Allison's Book Bag

Letter To My College-Bound Sister

Posted on: September 19, 2013

As part of Zest Books’ virtual book promotional tour for Ramsey Beyer’s memoir entitled Little Fish, participants were invited to write their own life transition story. In response to this invitation, I’d intended to talk about my rebellious college years. And how that spirit of independence only somewhat faded when I returned home. And how, along the way, I sort of learned to become an adult.

Then I read Little Fish and came up with a completely different idea. Little Fish is about a small town girl who moved to the big city, studied at a prestigious art school, and experienced her first love. Ultimately, as often happens to young adults, college changed Ramsey Beyer’s life.

My sister will graduate this year from high school. She might continue her music training, but for many years she has talked about becoming a lawyer. In any event, I suspect her college experiences might prove similar to Ramsey Beyer’s life-changing one. For that reason, I’m writing this post to my sister about a project inspired by Little Fish that I wish to create for her.

*

Dear Sis,

Pretty much most of your life, I have been the sister who moved away and returned only at Christmas for visits. Those vacations were for a month, which is a generous amount of time for an employer to allow one to have off, but I suspect we’d both agree a month was far too short.

For many years, whenever I came to visit, you and Robert would eagerly await my visits. At the airport, the two of you always showered me with balloons, other presents, and many hugs. Even when the visits became routine, and so you lost a little excitement in your greeting, the two of you would tickle me and tease me the entire car ride home. You were annoying but also oh so sweet.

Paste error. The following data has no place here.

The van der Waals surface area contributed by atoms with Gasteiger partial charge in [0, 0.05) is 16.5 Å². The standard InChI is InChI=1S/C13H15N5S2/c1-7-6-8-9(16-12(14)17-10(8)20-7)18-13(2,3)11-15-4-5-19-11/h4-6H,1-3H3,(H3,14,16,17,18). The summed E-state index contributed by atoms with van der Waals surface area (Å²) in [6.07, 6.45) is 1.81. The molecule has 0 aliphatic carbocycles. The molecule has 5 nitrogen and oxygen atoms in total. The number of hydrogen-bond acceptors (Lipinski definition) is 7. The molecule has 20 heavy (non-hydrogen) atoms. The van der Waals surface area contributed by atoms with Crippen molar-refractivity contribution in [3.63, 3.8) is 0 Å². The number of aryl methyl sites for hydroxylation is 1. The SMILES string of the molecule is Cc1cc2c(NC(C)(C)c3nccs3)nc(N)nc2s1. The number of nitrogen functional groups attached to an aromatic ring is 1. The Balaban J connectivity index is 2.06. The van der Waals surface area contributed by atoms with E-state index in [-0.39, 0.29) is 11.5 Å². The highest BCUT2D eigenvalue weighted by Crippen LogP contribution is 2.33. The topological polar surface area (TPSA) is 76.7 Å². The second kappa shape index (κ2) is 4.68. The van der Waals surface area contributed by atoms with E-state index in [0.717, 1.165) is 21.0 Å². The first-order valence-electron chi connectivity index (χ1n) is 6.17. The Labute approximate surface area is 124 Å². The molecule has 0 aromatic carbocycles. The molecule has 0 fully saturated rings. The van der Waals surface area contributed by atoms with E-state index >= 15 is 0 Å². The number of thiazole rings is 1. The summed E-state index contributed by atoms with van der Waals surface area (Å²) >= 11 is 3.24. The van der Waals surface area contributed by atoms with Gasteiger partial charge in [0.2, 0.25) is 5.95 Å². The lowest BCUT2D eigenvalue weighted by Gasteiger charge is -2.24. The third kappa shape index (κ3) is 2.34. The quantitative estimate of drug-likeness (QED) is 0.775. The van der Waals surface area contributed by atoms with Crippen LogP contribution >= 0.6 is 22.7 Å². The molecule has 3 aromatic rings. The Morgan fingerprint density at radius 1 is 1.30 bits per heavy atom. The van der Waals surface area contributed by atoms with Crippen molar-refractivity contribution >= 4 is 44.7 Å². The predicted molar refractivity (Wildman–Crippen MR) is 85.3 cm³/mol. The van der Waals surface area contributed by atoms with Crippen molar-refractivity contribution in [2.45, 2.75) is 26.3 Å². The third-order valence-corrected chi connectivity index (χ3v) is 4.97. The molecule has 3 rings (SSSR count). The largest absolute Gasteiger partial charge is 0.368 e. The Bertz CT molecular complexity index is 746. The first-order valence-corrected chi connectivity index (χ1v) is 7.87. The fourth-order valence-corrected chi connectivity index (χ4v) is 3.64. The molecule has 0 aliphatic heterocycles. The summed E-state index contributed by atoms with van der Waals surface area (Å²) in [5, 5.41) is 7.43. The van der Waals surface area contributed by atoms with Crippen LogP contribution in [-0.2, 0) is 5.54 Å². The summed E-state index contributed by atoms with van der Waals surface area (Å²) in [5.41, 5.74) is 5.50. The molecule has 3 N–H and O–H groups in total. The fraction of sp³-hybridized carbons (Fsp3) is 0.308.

My biggest dilemma those days always seemed to be how to have a moment to my self. We played dolls, rescued snails, collected everything and anything, tried out new games, drew pictures, made crafts, read books, and endless other stuff. I felt happy but exhausted at the day’s end. The chaos never seemed to end and, when I returned back to my empty apartment in the Midwest, I badly missed it. I’d always run up my electric bill the first few weeks back, because of how often I turned on my television and radio for background noise. Of course, it wasn’t ever the same as being with family but it kept me sane until I could find calm again in the quiet.

You and I were the ones who got to share a room together, although Robert often pestered to be the one. Sometimes after I’d tuck him in bed, I’d wait for him to fall asleep before I returned to you. I often retired early, just so we could talk. Pretty much every night, we would fall asleep by asking each other questions. I thought you’d never run out of ones. I also thought I’d never come up with enough to satisfy you. Mostly, I never thought those days would one day end.